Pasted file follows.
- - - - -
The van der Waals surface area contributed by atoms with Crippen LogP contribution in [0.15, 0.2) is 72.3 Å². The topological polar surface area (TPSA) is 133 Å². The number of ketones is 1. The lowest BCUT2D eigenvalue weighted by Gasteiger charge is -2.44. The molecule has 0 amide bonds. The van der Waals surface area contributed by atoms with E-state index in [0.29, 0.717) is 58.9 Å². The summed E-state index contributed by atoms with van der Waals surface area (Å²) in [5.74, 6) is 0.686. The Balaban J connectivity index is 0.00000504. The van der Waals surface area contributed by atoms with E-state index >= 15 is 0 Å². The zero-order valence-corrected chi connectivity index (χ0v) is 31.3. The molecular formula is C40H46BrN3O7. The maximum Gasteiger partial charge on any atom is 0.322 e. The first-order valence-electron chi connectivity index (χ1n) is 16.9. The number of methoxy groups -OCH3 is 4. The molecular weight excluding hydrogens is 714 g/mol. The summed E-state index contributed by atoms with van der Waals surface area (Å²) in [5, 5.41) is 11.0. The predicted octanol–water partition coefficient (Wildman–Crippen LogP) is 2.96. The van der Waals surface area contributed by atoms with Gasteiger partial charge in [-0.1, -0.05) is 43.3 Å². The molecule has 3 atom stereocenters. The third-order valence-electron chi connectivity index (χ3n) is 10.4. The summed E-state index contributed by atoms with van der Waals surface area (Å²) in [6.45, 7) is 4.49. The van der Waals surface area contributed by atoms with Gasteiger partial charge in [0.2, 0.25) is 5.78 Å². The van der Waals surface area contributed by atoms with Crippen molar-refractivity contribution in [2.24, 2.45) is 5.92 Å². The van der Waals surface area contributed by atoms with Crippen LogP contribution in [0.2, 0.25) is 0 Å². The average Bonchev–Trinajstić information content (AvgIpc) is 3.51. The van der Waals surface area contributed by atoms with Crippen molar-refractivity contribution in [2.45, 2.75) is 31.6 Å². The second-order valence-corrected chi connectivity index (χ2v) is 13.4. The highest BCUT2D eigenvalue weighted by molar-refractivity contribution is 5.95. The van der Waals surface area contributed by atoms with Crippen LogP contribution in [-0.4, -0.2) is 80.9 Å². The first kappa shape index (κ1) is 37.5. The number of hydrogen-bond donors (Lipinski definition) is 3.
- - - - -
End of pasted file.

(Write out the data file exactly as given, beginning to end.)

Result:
The van der Waals surface area contributed by atoms with Crippen LogP contribution in [0.15, 0.2) is 72.3 Å². The topological polar surface area (TPSA) is 133 Å². The number of ketones is 1. The lowest BCUT2D eigenvalue weighted by Gasteiger charge is -2.44. The molecule has 0 amide bonds. The van der Waals surface area contributed by atoms with E-state index in [0.29, 0.717) is 58.9 Å². The summed E-state index contributed by atoms with van der Waals surface area (Å²) in [5.74, 6) is 0.686. The Balaban J connectivity index is 0.00000504. The van der Waals surface area contributed by atoms with E-state index >= 15 is 0 Å². The zero-order valence-corrected chi connectivity index (χ0v) is 31.3. The molecular formula is C40H46BrN3O7. The maximum Gasteiger partial charge on any atom is 0.322 e. The first-order valence-electron chi connectivity index (χ1n) is 16.9. The number of methoxy groups -OCH3 is 4. The molecular weight excluding hydrogens is 714 g/mol. The summed E-state index contributed by atoms with van der Waals surface area (Å²) in [5, 5.41) is 11.0. The predicted octanol–water partition coefficient (Wildman–Crippen LogP) is 2.96. The van der Waals surface area contributed by atoms with Gasteiger partial charge in [-0.1, -0.05) is 43.3 Å². The molecule has 3 atom stereocenters. The third-order valence-electron chi connectivity index (χ3n) is 10.4. The summed E-state index contributed by atoms with van der Waals surface area (Å²) in [6.45, 7) is 4.49. The van der Waals surface area contributed by atoms with Gasteiger partial charge in [0.2, 0.25) is 5.78 Å². The van der Waals surface area contributed by atoms with Crippen molar-refractivity contribution in [2.24, 2.45) is 5.92 Å². The van der Waals surface area contributed by atoms with Crippen LogP contribution in [0.2, 0.25) is 0 Å². The average Bonchev–Trinajstić information content (AvgIpc) is 3.51. The van der Waals surface area contributed by atoms with Crippen molar-refractivity contribution in [2.45, 2.75) is 31.6 Å². The second-order valence-corrected chi connectivity index (χ2v) is 13.4. The highest BCUT2D eigenvalue weighted by molar-refractivity contribution is 5.95. The van der Waals surface area contributed by atoms with Crippen LogP contribution in [-0.4, -0.2) is 80.9 Å². The first kappa shape index (κ1) is 37.5. The number of hydrogen-bond donors (Lipinski definition) is 3.